In the beginning, despite never having prepared so many meals at once, Aparna even worked in the kitchen as a cook, whilst doing almost everything herself from the design and interior to the menu. The only assistance came from her family and from a few hand-picked specialists. Trusting her gut feeling reigns above all, one of her greatest gifts as an Indian. Aparna believes that if you grow up in the spiritual awareness that everything in life is fleeting yet eternally returning, you gain such a basic trust. Mistakes are a part of life. If something does not work out, there is no point in getting angry or shying away from changing it – and on the other hand, if it feels right, then it is right. The same principle  led to success when she met her husband, whom she decided to marry after only two months, leading to 22 years of nupital bliss.

Chutnify: Indian kitchen with soul and spirit

Fulfilling a lifelong dream of living by the sea, Aparna and her family relocated to Lisbon a few years ago. The region reminds her a little of home, she admits. Due to the common colonial past there are many similarities in cuisine, culture and behaviour. Portuguese cuisine, for example, is based on many recipes that were brought back by sailors. Whereas in Berlin she still had to explain how to enjoy Indian cuisine best, Lisbon welcomes her style of cooking with the knowing palate of two overlapping cultures.

But not only the cuisine is similar. Lisbon has an enjoyable culture of chaos. Something that Aparna needs like air to breathe. If  things are too orderly, she says, then there is chaos in her head, she prefers chaos on the outside. Maybe these are also legacies of her Indian roots. In general, the longer I talk to her, the more I am reminded of a female version of wise spirits like Krishnamurti or Ram Dass. Her statements carry wisdom and her loving nature only arouses more admiration in me for this strong female entrepreneur.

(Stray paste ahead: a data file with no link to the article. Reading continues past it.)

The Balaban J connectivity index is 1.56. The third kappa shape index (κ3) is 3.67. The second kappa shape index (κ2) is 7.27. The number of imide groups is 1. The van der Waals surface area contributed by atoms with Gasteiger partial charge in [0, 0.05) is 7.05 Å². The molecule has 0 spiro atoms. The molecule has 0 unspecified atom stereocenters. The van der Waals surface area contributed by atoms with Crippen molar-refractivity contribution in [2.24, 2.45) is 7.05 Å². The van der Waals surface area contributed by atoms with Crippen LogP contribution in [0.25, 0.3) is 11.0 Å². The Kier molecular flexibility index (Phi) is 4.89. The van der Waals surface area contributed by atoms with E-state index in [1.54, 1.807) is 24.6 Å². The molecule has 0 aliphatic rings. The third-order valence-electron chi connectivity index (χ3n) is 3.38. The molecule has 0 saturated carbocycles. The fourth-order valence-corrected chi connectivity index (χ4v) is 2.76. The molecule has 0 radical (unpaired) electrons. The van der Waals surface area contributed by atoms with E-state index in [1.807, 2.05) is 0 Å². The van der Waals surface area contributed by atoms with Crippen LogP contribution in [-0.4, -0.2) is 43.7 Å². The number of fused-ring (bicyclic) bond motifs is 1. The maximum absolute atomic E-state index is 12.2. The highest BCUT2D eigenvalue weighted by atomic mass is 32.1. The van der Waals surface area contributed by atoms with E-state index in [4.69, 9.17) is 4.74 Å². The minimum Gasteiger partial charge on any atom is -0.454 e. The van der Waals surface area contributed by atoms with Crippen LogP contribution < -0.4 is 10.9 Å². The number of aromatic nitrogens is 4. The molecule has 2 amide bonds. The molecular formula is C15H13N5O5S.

Despite the enormous difficulties she’s encountered as a woman in a male-dominated business, she appears remarkably calm and committed. She seems as if nothing could shake her. In the beginning, she says, people requested to talk to her husband. Also, many suppliers were initially irritated to do business with a woman. But the question is not whether you open a restaurant as a man or a woman, but whether you do it well. She doesn’t believe in judgements based on gender, and generally rises above others’ opinions — except when it comes to her mother. Her positive judgement was crucial for Aparna, as her mother has been her role model in so many aspects of life, but especially as a cook.

When I ask her what advice she has for young women following her example, she smiles and allows herself a moment of contemplation. What comes next is a sentence that shows that the restaurant owner can really get to the heart of everything: “When you decide to do something, you should always be passionate about it, trust your intuition and do not take things too seriously.”

You can’t do without: Order a handmade Masala Dosa, an original Indian Chai tea and round it off with some sweet Gulab Jamun, warm milk-based dough balls in a sweet brew. Delicious.

One should: Try all the restaurants, because they all have a different flair and personalised interior.

A tip: Arrive early, because the seats are in high demand. Inside and outside. And bring your friends or family, Indian cuisine tastes especially good when shared.

Namasté and enjoy.

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Words: Esther Seibt
Photos: Clemens Bauerfeind